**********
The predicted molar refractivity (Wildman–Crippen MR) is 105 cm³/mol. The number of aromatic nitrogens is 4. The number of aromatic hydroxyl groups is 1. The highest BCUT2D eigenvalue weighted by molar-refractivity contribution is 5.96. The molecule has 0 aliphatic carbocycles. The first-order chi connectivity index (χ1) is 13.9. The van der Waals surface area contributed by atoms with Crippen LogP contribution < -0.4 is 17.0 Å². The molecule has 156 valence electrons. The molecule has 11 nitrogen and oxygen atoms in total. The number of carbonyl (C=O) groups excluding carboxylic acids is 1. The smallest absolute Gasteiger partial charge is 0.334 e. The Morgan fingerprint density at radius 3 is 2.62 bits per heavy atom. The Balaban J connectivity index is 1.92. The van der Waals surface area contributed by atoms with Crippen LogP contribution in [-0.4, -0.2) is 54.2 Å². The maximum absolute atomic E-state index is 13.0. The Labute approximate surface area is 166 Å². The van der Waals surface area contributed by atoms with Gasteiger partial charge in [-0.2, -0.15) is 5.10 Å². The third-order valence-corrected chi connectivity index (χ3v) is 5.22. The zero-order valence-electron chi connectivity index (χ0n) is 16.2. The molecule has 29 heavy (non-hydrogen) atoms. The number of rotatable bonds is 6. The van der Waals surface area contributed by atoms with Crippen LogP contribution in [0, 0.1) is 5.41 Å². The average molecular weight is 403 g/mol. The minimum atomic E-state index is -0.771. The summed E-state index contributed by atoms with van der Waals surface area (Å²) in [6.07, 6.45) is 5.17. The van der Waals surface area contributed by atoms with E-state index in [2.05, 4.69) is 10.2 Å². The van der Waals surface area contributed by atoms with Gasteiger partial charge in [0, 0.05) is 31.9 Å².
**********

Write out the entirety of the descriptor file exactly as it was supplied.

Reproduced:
The predicted molar refractivity (Wildman–Crippen MR) is 105 cm³/mol. The number of aromatic nitrogens is 4. The number of aromatic hydroxyl groups is 1. The highest BCUT2D eigenvalue weighted by molar-refractivity contribution is 5.96. The molecule has 0 aliphatic carbocycles. The first-order chi connectivity index (χ1) is 13.9. The van der Waals surface area contributed by atoms with Crippen LogP contribution < -0.4 is 17.0 Å². The molecule has 156 valence electrons. The molecule has 11 nitrogen and oxygen atoms in total. The number of carbonyl (C=O) groups excluding carboxylic acids is 1. The smallest absolute Gasteiger partial charge is 0.334 e. The Morgan fingerprint density at radius 3 is 2.62 bits per heavy atom. The Balaban J connectivity index is 1.92. The van der Waals surface area contributed by atoms with Crippen LogP contribution in [-0.4, -0.2) is 54.2 Å². The maximum absolute atomic E-state index is 13.0. The Labute approximate surface area is 166 Å². The van der Waals surface area contributed by atoms with Gasteiger partial charge in [-0.2, -0.15) is 5.10 Å². The third-order valence-corrected chi connectivity index (χ3v) is 5.22. The zero-order valence-electron chi connectivity index (χ0n) is 16.2. The molecule has 29 heavy (non-hydrogen) atoms. The number of rotatable bonds is 6. The van der Waals surface area contributed by atoms with Crippen LogP contribution in [0, 0.1) is 5.41 Å². The average molecular weight is 403 g/mol. The minimum atomic E-state index is -0.771. The summed E-state index contributed by atoms with van der Waals surface area (Å²) in [6.07, 6.45) is 5.17. The van der Waals surface area contributed by atoms with E-state index in [2.05, 4.69) is 10.2 Å². The van der Waals surface area contributed by atoms with Gasteiger partial charge in [0, 0.05) is 31.9 Å².